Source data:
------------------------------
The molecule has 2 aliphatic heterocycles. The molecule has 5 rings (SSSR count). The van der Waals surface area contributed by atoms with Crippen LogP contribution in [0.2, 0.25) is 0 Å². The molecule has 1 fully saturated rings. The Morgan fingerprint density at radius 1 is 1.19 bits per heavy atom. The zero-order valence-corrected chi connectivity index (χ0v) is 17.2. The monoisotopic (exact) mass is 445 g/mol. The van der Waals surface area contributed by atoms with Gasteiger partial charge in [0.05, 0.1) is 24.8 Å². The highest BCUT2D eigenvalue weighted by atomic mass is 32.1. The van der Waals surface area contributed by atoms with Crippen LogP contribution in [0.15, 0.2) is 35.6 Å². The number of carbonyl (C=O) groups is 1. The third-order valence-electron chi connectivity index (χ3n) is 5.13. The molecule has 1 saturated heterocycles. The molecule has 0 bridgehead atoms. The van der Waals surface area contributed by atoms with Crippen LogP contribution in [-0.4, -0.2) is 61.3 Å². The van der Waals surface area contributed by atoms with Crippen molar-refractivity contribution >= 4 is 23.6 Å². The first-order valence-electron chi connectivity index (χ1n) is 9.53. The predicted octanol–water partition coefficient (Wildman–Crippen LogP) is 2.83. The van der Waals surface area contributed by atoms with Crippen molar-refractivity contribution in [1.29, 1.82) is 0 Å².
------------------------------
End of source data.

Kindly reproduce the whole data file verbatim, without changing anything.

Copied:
The molecule has 2 aliphatic heterocycles. The molecule has 5 rings (SSSR count). The van der Waals surface area contributed by atoms with Crippen LogP contribution in [0.2, 0.25) is 0 Å². The molecule has 1 fully saturated rings. The Morgan fingerprint density at radius 1 is 1.19 bits per heavy atom. The zero-order valence-corrected chi connectivity index (χ0v) is 17.2. The monoisotopic (exact) mass is 445 g/mol. The van der Waals surface area contributed by atoms with Gasteiger partial charge in [0.05, 0.1) is 24.8 Å². The highest BCUT2D eigenvalue weighted by atomic mass is 32.1. The van der Waals surface area contributed by atoms with Crippen LogP contribution in [0.15, 0.2) is 35.6 Å². The number of carbonyl (C=O) groups is 1. The third-order valence-electron chi connectivity index (χ3n) is 5.13. The molecule has 1 saturated heterocycles. The molecule has 0 bridgehead atoms. The van der Waals surface area contributed by atoms with Crippen LogP contribution in [-0.4, -0.2) is 61.3 Å². The van der Waals surface area contributed by atoms with Crippen molar-refractivity contribution >= 4 is 23.6 Å². The first-order valence-electron chi connectivity index (χ1n) is 9.53. The predicted octanol–water partition coefficient (Wildman–Crippen LogP) is 2.83. The van der Waals surface area contributed by atoms with Crippen molar-refractivity contribution in [1.29, 1.82) is 0 Å².